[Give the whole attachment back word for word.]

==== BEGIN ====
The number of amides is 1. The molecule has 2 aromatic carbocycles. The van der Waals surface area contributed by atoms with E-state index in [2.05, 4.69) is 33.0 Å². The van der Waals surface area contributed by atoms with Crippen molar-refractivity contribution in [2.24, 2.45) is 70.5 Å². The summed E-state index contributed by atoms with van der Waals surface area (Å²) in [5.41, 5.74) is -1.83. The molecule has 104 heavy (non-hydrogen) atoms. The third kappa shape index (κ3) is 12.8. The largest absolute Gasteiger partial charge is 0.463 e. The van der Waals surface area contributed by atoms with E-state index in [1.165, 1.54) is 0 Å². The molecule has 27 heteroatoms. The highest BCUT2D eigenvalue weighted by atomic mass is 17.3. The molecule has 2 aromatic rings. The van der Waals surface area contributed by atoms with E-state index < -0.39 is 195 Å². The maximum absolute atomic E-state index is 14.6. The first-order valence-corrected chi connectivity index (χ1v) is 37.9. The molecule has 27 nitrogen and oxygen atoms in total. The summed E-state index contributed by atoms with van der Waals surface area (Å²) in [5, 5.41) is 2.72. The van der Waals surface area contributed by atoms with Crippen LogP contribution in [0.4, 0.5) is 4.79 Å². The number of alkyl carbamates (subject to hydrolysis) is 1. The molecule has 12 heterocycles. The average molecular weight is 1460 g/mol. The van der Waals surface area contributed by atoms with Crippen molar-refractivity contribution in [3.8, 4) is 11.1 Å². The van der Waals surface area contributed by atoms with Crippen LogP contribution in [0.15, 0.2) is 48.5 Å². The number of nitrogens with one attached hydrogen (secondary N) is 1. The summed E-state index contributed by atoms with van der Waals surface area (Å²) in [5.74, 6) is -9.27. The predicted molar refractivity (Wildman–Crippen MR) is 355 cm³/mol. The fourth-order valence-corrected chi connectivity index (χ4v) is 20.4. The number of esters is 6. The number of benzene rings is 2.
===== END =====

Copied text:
The number of amides is 1. The molecule has 2 aromatic carbocycles. The van der Waals surface area contributed by atoms with E-state index in [2.05, 4.69) is 33.0 Å². The van der Waals surface area contributed by atoms with Crippen molar-refractivity contribution in [2.24, 2.45) is 70.5 Å². The summed E-state index contributed by atoms with van der Waals surface area (Å²) in [5.41, 5.74) is -1.83. The molecule has 104 heavy (non-hydrogen) atoms. The third kappa shape index (κ3) is 12.8. The largest absolute Gasteiger partial charge is 0.463 e. The van der Waals surface area contributed by atoms with E-state index in [1.165, 1.54) is 0 Å². The molecule has 27 heteroatoms. The highest BCUT2D eigenvalue weighted by atomic mass is 17.3. The molecule has 2 aromatic rings. The van der Waals surface area contributed by atoms with E-state index < -0.39 is 195 Å². The maximum absolute atomic E-state index is 14.6. The first-order valence-corrected chi connectivity index (χ1v) is 37.9. The molecule has 27 nitrogen and oxygen atoms in total. The summed E-state index contributed by atoms with van der Waals surface area (Å²) in [5, 5.41) is 2.72. The van der Waals surface area contributed by atoms with Crippen LogP contribution in [0.4, 0.5) is 4.79 Å². The number of alkyl carbamates (subject to hydrolysis) is 1. The molecule has 12 heterocycles. The average molecular weight is 1460 g/mol. The van der Waals surface area contributed by atoms with Crippen molar-refractivity contribution in [3.8, 4) is 11.1 Å². The van der Waals surface area contributed by atoms with Crippen LogP contribution in [0.15, 0.2) is 48.5 Å². The number of nitrogens with one attached hydrogen (secondary N) is 1. The summed E-state index contributed by atoms with van der Waals surface area (Å²) in [5.74, 6) is -9.27. The predicted molar refractivity (Wildman–Crippen MR) is 355 cm³/mol. The fourth-order valence-corrected chi connectivity index (χ4v) is 20.4. The number of esters is 6. The number of benzene rings is 2.